Put your newfound skills to the test this weekend at Bar Italia in Central West End or Truffles in Ladue; both establishments have amazing by the glass and full wine lists – and attentive staff in case you get stuck. Choosing a wine should be fun; don’t let it stress you out.


Ben Wood has more than 10 years experience in the wine industry. He currently works as a sales representative for St. Louis-based wine importer Terra Firma.

The Scoop: Home Wine Kitchen’s Cassy Vires finds new home at Juniper

Wednesday, December 31st, 2014



{From left, chef Nick Martinkovic, Juniper chef-owner John Perkins and new Juniper head chef Cassy Vires}

Editor’s note: This article was updated with comments from John Perkins at 4 p.m. Dec. 31.

Cassy Vires will join Juniper’s kitchen as head chef, according to an announcement made on Dec. 30 by Juniper chef-owner John Perkins. Vires will fire up the kitchen Jan. 8 after the restaurant’s team returns from its week-long break beginning tomorrow, Jan. 1.

The news comes just a few weeks after Vires and her husband and business partner, Josh Renbarger, announced they would close doors at their Maplewood eatery Home Wine Kitchen tonight, Dec. 31. Perkins said Vires would be a valuable, reliable asset as Juniper continues to grow, adding that Vires would help take the CWE eatery to the next level. “It was a meeting of needs on both our parts,” he said. “I needed somebody that I could trust the restaurant in their hands when I wasn’t there, and she clearly fits that requirement.”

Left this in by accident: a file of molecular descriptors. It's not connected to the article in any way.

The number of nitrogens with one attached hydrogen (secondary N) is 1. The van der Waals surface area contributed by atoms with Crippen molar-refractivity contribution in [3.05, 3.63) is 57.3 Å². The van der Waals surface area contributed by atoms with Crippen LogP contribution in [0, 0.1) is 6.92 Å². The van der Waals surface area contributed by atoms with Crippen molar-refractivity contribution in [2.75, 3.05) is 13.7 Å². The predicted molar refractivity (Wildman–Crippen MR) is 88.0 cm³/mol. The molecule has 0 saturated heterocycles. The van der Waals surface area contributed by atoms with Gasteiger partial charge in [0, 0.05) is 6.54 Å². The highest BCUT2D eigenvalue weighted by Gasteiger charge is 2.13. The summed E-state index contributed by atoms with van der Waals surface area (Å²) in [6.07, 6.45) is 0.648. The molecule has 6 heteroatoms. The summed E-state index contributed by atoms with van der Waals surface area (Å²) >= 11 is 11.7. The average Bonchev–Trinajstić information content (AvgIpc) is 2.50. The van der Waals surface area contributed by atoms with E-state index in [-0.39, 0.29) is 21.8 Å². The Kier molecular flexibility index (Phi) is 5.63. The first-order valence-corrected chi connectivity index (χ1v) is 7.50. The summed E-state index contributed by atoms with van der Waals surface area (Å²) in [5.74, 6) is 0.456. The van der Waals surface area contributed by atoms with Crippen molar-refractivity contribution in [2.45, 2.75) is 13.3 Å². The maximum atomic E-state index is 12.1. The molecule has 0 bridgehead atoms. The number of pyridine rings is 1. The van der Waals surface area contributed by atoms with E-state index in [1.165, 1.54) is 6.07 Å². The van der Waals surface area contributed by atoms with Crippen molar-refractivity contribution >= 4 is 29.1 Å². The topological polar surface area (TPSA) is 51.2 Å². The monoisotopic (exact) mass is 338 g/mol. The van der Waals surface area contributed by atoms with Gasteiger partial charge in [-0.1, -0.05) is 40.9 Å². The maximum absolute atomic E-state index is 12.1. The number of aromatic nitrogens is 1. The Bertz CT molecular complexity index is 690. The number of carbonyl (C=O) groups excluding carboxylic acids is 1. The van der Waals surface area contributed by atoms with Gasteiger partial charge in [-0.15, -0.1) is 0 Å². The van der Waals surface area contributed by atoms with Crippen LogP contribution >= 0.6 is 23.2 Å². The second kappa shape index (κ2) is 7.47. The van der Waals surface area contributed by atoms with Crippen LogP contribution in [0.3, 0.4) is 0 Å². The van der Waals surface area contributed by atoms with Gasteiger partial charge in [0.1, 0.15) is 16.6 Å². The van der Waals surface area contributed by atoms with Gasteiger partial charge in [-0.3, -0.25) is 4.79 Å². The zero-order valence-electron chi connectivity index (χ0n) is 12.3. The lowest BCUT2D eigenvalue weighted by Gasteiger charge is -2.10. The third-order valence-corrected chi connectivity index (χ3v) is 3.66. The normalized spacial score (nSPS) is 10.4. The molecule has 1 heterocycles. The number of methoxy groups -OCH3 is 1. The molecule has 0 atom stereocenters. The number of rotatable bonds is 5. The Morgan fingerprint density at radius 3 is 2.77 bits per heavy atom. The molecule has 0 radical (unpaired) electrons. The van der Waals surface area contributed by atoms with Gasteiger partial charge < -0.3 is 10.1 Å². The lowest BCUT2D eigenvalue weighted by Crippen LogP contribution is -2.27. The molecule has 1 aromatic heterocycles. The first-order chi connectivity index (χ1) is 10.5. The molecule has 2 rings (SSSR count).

Perkins said while the menu would still stay true to Juniper’s Southern roots, it was possible that some of Vires’ popular Home Wine Kitchen Dishes could make their way to the menu in 2015. “There’s some natural overlap,” he said.

The baton-passing is the latest transition for Juniper’s kitchen staff, which has been in flux since late October. Former chef de cuisine Ryan McDonald and sous chef Tommy Andrew left Juniper to take a position at Truffles and Butchery. Chef Nick Martinkovic, formerly of Death in the Afternoon and Blood & Sand, has lent a hand at the Southern eatery since early December before he departs St. Louis for his new job at Emko in West Palm Beach, Florida after tonight’s dinner service.

“I think having Home close and Nick (Martinkovic) leaving basically at the same time, it seemed like a real natural thing,” Perkins said. “I reached out when I found out about Home, and it seems like it’s going to be a great fit.”